• Separate emotions from actions. All emotions are ok but not all behaviours (it is perfectly normal to get angry, but not ok to hurt another).

Guide relationship management:

  • Reinforce basic social skills, such as turn‐taking, and greeting.
  • Coach children through solving social problems: identify problem, acknowledge emotions, elicit ways to solve the problem, and assess solution.
  • Provide skills for joining a group of children. Listen and observe before entering the game.
  • Open a dialogue with children about important social concepts such as “friendship.”

Build a socially responsible community: 

  • Include daily discussions about social problems, where emo‐ tions are expressed and listened to.
  • Get children to think about moral issues: helping families in storms, or a sick friend.
  • Focus attention on the community as a whole. Send the message that if one of us is unhappy it affects us all.
  • Cultivate positive emotions. Find a local hero as an example to follow.

Examples of programs that promote social emotional development:

Roots of empathy is a classroom‐based program that aims to reduce aggression through the fostering of empathy and emotional literacy. The program reaches children aged 3 to 14 years. The heart of the program is a neighbourhood infant and parent who visit the classroom once a month for the full school year. Students are coached to observe and interact with the baby. They learn about the infant’s development and needs.

Safe Spaces is a program for 3 to 5 years old that aims to teach young children the skills they will need to resist and prevent bully‐ ing. The program focuses on four areas: developing self esteem, promoting empathy, fostering critical thinking, and empowering children to stand up for themselves and others. (Westcoast Child Care Resource Centre, BC)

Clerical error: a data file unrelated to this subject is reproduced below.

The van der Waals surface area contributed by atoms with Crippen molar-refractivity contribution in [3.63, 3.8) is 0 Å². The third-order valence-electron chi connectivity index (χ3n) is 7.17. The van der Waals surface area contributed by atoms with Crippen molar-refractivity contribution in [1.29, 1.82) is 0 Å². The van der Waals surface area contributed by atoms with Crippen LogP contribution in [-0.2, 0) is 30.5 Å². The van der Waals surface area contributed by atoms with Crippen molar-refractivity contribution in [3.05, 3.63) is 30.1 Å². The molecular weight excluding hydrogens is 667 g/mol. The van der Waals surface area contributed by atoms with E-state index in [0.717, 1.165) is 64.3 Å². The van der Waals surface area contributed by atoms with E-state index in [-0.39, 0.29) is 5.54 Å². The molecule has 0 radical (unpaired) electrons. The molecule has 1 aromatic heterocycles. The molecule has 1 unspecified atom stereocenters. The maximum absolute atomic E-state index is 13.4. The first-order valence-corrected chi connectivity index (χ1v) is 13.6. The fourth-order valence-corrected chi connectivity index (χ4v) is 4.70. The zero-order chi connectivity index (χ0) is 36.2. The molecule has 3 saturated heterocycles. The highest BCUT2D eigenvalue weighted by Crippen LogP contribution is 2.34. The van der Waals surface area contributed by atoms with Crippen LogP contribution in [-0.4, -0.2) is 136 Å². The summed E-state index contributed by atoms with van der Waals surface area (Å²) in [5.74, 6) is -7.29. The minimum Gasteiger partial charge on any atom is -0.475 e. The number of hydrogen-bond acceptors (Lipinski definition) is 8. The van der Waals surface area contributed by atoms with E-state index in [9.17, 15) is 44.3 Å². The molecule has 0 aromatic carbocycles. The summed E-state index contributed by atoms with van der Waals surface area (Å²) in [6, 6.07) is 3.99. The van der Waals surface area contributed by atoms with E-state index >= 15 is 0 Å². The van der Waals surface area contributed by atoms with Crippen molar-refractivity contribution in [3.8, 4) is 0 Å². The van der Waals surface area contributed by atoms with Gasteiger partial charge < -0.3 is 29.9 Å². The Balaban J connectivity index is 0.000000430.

PATHS Curriculum Promoting Alternative Thinking Strategies Curriculum (Kusche & Greenberg, 1994) was designed to promote social and emotional competence and prevent aggression. Using an analogy to a turtle that retreats into its shell children are taught how to calm down, increase awareness of emotional state, discuss their feelings, plan and think ahead, and finally, to consider how behaviour affects others.

“Let us take care of the children For they have a long way to go.” ~ Nelson Mandela


Denham, S. and Weissberg, R. (2003). In M. Bloom & T.P. Gullotta (Eds.), A blueprint for the promotion of prosocial behavior in early childhood. New York: Kluwer/Academic Publisher.

Greenberg, M. T., Kusch, C., & Mihalic, S. F. (1998). Blueprints for violence prevention, book 10: Promoting alternative thinking strategies (PATHS). Boulder, CO: Center for the Study and Preven‐ tion of Violence.

Raver, C.C. (2002). Emotions Matter: Making the case for the role of young children’s emotional development for early school readi‐ ness.

Schonert‐Reichl, K. A., Smith, V., &Ziadman‐Zait, A. (2002). Effects of the “Roots of Empathy” program on children’s emotional and social competence.

Zins, J. E., Bloodworth, M. R., Weissberg, R. P. & Walberg, H. J. (2004). In J. Zins, R. Weissberg, M. Wang, & H. J. Walberg (Eds.) Building academic success on social and emotional learning: What does the research say? Teachers Press.

For more information on faculty members working with family involvement in the early years please contact The Institute for Early Childhood Education & Research or 604.822.6593

Printed with permission from The Institute for Early Childhood Education & Research (IECER) 2013 The University of British Columbia.